Monday, April 25, 2011

Traveling Woman, pt. 2

Austria is Catholic, and as Catholics, they really believe in celebrating Easter. Luckily for me (and every other TA in this country), that means a 2 week vacation for me! I took the opportunity to get out of Austria and instead head south to the land of carbs, cheese and gelato... yes, Italy.
Guess where this is!

Venice (April 16-17) - I've been to Venice before, with the University of Portland Salzburg group back in 2008, but unfortunately for us, it was pouring rain then. This time around, Taylor, Jenni and I explored the city with about 50,000 other tourists. Really, Venice is kind of crazy... It seems to me that everyone there must either work in tourism or be a tourist themselves. By the end of our 2 days there, we were all nearly tricked into buying an unnecessary mask or glass dish of some sort... but I'm ranting. Venice truly is a city built around the canals, with police vehicles and even ambulances cruising in the water, dodging through the tourists on gondolas. 

Scott scampering on some rocks in Riomaggiore
Cinque Terre (April 17-22) - Oh goodness, there's so much to say about the Cinque Terre. As Taylor exclaimed immediately after leaving the train station at 11:30 PM, "I love it so much!". The Cinque Terre are five coastal towns (hence "Cinque Terre") connected by a train track and hike-able paths. We chose to stay in Corniglia, the middle and smallest of the five towns, with a population less than the number of stairs it takes to reach it (382 or so, which is a lot of stairs after a 4 hour hike.). Our group of ladies was joined by another TA, Scott, and we four followed Rick Steves's walking tours around all of the Cinque Terre and two bonus cities. The views from the hikes were fantastic, the towns were quaint, the tourists were at a minimum, and the gelato was abundant... basically it was five days in heaven. Also, I saw my first real fireflies (!!!) although I may have nearly killed one in my excitement. I truly hope I can return to the Cinque Terre at some other point in my life, because it seems like a place where many new things can be discovered. Thanks, Rick Steves!

A view of Manarola... the colors were fantastic!
A tourist doing the typical "holding up the tower" pose.
Pisa (April 21) - Pisa, as most people know, is home to a rather famous but useless building: the Leaning Tower of Pisa. We took a 2 hour stop in Pisa solely to see this photo-worthy tower and discovered that yes, folks, it really does lean! Construction on the building started in 1178, and they noticed quickly that it was leaning, so, to compensate, the constructors decided to build the next couple levels with one side shorter than the other. Logical, right? Anyway, other than the tower Pisa left a lot to be desired. If Pisa ever tires of its tourist, it just needs to take down the tower to become another medium-sized, somewhat boring Italian city. Problem solved!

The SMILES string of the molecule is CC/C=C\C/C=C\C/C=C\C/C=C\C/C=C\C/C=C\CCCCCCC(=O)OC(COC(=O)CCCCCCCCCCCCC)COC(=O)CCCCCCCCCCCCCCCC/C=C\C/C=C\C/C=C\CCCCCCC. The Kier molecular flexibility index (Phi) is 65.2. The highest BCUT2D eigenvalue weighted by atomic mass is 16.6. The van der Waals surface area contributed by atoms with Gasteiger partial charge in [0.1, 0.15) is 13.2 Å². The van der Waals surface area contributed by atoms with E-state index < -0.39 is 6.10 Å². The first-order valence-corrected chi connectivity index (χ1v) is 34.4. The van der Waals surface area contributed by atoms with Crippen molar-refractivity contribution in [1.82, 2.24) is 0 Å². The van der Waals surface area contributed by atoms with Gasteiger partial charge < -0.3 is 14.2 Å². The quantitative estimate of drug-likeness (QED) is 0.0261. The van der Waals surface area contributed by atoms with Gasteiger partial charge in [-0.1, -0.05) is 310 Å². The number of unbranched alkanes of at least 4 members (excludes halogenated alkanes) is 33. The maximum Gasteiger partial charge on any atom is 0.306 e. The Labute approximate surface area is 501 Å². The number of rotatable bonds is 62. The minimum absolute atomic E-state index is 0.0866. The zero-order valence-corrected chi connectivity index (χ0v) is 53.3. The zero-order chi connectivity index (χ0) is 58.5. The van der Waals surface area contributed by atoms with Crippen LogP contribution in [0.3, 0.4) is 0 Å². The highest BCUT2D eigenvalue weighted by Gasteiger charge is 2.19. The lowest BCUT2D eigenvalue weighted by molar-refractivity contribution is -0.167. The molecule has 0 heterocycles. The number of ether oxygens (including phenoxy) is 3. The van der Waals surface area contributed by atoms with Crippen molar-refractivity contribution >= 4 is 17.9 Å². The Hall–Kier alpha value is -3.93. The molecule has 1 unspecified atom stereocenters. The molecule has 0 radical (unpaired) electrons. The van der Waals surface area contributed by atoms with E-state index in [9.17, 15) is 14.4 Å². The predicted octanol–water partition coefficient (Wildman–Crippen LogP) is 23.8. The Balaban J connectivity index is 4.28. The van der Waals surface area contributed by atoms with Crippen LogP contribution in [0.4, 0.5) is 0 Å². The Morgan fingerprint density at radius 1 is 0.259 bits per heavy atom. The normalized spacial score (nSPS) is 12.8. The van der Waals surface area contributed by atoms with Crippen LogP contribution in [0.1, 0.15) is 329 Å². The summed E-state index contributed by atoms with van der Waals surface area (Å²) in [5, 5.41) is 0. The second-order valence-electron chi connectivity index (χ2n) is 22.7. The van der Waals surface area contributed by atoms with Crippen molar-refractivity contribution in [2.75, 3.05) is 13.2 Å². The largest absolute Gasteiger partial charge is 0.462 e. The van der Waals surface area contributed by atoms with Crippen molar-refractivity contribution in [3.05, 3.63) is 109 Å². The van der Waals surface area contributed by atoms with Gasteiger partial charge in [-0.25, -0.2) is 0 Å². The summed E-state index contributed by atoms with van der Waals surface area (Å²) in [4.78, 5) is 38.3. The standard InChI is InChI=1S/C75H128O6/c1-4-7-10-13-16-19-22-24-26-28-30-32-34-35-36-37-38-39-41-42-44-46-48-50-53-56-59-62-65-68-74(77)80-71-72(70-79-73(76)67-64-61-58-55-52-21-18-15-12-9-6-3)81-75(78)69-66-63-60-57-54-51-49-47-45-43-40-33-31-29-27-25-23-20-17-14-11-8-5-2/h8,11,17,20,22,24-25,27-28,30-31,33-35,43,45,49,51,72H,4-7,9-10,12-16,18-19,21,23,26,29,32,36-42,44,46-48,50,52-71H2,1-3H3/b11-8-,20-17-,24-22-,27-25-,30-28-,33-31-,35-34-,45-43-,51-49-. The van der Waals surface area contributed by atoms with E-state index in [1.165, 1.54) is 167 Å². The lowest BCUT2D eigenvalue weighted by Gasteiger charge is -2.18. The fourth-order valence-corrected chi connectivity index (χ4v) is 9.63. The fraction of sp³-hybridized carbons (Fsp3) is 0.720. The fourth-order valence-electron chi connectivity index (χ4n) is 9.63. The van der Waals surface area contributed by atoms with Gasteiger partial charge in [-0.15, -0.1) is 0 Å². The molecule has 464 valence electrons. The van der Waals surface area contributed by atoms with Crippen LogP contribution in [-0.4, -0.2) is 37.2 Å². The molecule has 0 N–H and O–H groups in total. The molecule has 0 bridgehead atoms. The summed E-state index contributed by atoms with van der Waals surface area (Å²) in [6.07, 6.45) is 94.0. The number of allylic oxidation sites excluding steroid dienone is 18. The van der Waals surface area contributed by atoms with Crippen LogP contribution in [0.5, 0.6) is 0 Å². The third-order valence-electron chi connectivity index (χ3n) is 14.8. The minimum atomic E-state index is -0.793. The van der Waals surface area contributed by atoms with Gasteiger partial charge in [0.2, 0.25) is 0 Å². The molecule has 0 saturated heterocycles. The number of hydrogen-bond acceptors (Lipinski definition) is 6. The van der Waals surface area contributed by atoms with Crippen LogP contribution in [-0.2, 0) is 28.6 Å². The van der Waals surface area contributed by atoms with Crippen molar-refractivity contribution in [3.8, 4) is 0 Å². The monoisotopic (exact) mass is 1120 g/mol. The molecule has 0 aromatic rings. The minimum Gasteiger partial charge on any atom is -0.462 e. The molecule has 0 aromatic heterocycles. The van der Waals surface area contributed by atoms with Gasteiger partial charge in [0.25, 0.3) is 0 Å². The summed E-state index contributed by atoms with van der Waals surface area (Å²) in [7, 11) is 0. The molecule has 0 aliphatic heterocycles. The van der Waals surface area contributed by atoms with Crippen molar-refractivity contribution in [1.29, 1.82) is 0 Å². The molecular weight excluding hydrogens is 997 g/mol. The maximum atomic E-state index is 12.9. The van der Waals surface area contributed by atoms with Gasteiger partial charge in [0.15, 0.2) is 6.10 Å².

A bookstore we found in Florence. I can only imagine
 how difficult it is to find a specific book in there!
Florence (April 21-23) - After our brief stop in Pisa, we continued on our journey to Florence, the home of lots of art and people selling fake brand-name things. We took a nice walk around the city and saw all the sights (which Jenni and I had seen before when we came with UP), but for me the best part of the stay was our hostel (Plus Florence Hostel, if you're curious)! Among other amenities, there was a pool, sauna and Turkish spa of which we certainly took advantage. Returning to the "big" (population: 367,000) city of Florence proved to be a bit overwhelming after our relaxing break in Cinque Terre. Florence is a big study abroad hot-spot, and I can see why. The city is big yet easy to navigate, and there are lots of interesting museums and churches for art history people to study. Plus, it's nice looking.

Anyway, I'm happy to be back in Austria. The strange thing about major tourist areas is that English is spoken more often than the native language, and definitely not just by native English speakers! It's strange to be able to understand everyone around you, since the majority of what people talk about is either complaining or just nonsense. It's kind of nice to be in Austria, where every conversation going on around me is a mystery that I can try to understand or not. Vacations are great because you can see so much and learn a lot about other cultures, but they have a tendency to become a major money-sucker, which frugal people like me tend to stress about.

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